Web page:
Truffle hunting in Istria, Croatia
There’s gold in the woods of Croatia’s Istria province. Hidden below the earth and clinging to the roots of oak trees lie the tasty riches that the region is known for: truffles. Now, truth be told, truffles are essentially just a strong fungus that kind of resembles the clumps I scoop out of my cat’s litter box. Oh, but they are are so much more than that. They are incredibly pungent, deliciously aromatic and ridiculously expensive.
I’m a firm believer that there are two types of people in the world: those that love truffles and those that were born without taste buds. I thankfully fit in the former category. I find truffles to be intoxicating and I would sprinkle them on every meal if I could afford it. You see, these earthy growths are some of the most expensive fungi in the world. While summer black truffles can bring in around 300 euro a kilogram, winter white truffles rake in a whopping 4,000 euro per kilo. As I write this it’s becoming more and more blisteringly apparent that I’m in the wrong profession.
Truffle hunting is where it’s at. It seems easy enough. Just wander the forest and look for truffles that have matured. How do you tell if a truffle is ready to be plucked from it’s earthy home? It tells you. Truffles emit an odor when they have matured (similar to most teenagers, eh?) and can then be unearthed.
That being explained, truffle hunting has gone to the dogs. Literally. Human noses are too weak to detect a mature truffle, but dogs and pigs seem to have no problem when it comes to finding these tasty treats. The only real issue is making sure that you get to the truffle before it is devoured by your furry companions. Dogs are now a preferred partner when truffle hunting as they are slightly easier to manage than pigs when unearthing a truffle.We had the opportunity to actually see a truffle hunt in action (it sounds more exciting than it is) when we visited the truffle haven, Karlić Tartufi in the tiny village of Paladini.
I knew that I was going to like the place as soon as we pulled up. A roaring fire and bowl full of truffles greeted us as we walked up to the main outdoor seating area. Our hosts introduced us to the two different types of truffles that can be found in the area: the black and white truffles. I was thrilled just to be in the presence of truffles but I almost lost my marbles when I learned that we were going to get to try them. A platter was set before us of truffle infused cheeses, meats, spreads, and even a jar of truffle honey. I greedily ate everything I could get my hands on and still wanted more. To my sheer delight, I was then informed that we still had a plate of truffle scrambled eggs to devour.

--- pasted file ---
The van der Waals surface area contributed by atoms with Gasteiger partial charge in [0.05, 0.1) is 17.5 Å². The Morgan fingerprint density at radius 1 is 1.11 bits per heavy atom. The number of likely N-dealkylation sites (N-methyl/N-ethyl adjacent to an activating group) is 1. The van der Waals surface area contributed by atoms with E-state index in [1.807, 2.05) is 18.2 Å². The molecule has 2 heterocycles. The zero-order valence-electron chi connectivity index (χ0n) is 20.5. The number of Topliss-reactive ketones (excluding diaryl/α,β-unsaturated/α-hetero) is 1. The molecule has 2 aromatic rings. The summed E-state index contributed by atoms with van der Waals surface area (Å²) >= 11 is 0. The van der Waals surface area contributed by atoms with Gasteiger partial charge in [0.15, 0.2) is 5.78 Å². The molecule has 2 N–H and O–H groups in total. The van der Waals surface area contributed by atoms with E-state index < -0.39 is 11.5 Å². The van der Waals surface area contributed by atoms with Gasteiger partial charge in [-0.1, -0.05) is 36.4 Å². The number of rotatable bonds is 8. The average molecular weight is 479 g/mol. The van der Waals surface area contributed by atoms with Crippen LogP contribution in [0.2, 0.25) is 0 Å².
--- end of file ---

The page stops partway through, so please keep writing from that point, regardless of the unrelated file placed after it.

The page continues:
And devour we did. That photo above features eggs that were scrambled with about a cup of truffle shavings and then topped with even more truffles. If there is a heaven, this is what it serves for breakfast.
The only way to recover from a meal of a million truffles is to walk it off on a good ol’ fashioned truffle hunt. Luckily for us, our new friends at Karlic Tartufi have an army of hunting dogs just begging to be taken out to scavenge for these delicious treasures.
We set out into the dense and murky forest with our guide and three trusty truffle hunting canines. Following the snouts of our four-legged friends, we traipsed around with shovels in hand until one of the dogs excitedly started sniffing at the roots of one of the many oak trees. Our guide gently encouraged Layla (the dog) to dig, abruptly stopping her when she got close to the truffle. Sure enough, Layla had found a prized white truffle.
If we were hardcore truffle hunters, we would have stayed it the woods for hours. Most truffle hunters head out in the morning and continue to hunt until they’ve found a good amount of loot. After our first big find, we continued to wander the forest but after 45 minutes of following the pack of dogs, we came up empty handed. One of the dogs (Candy was her name) did manage to find a red truffle, but we were informed that those were essentially inedible and worthless.
After an hour of hunting, we decided that we worked up enough of an appetite to head to our next destination, Motovun. This medieval town is known for its beautiful scenery, resident gentle giant, and a little tavern that serves up some of the best dishes in town. Stay tuned for a post featuring our meal from Mondo Konoba. It was our favorite meal of 2014.
Tell us about yourself. Are you a truffle lover? Let us know why or why not in the comment section below.
4 thoughts on “Truffle hunting in Istria, Croatia”
Such a fantastic experience. thanks for sharing nice views.
I’m not really familiar with truffles but based on your description, I surely would want to have a taste. If I were to go to Croatia, it would not only be for the truffles (it would be the highlight of the trip) but to go sight-seeing or hiking. I would just have to refer to a consulting firm to know the process of going there.
Oh I love truffles. They’re so so good!
Truffle hunting is really something else, if you decide to try such an amazing experience. You would be surprised where you could go truffle hunting, for example in Transylvania 🙂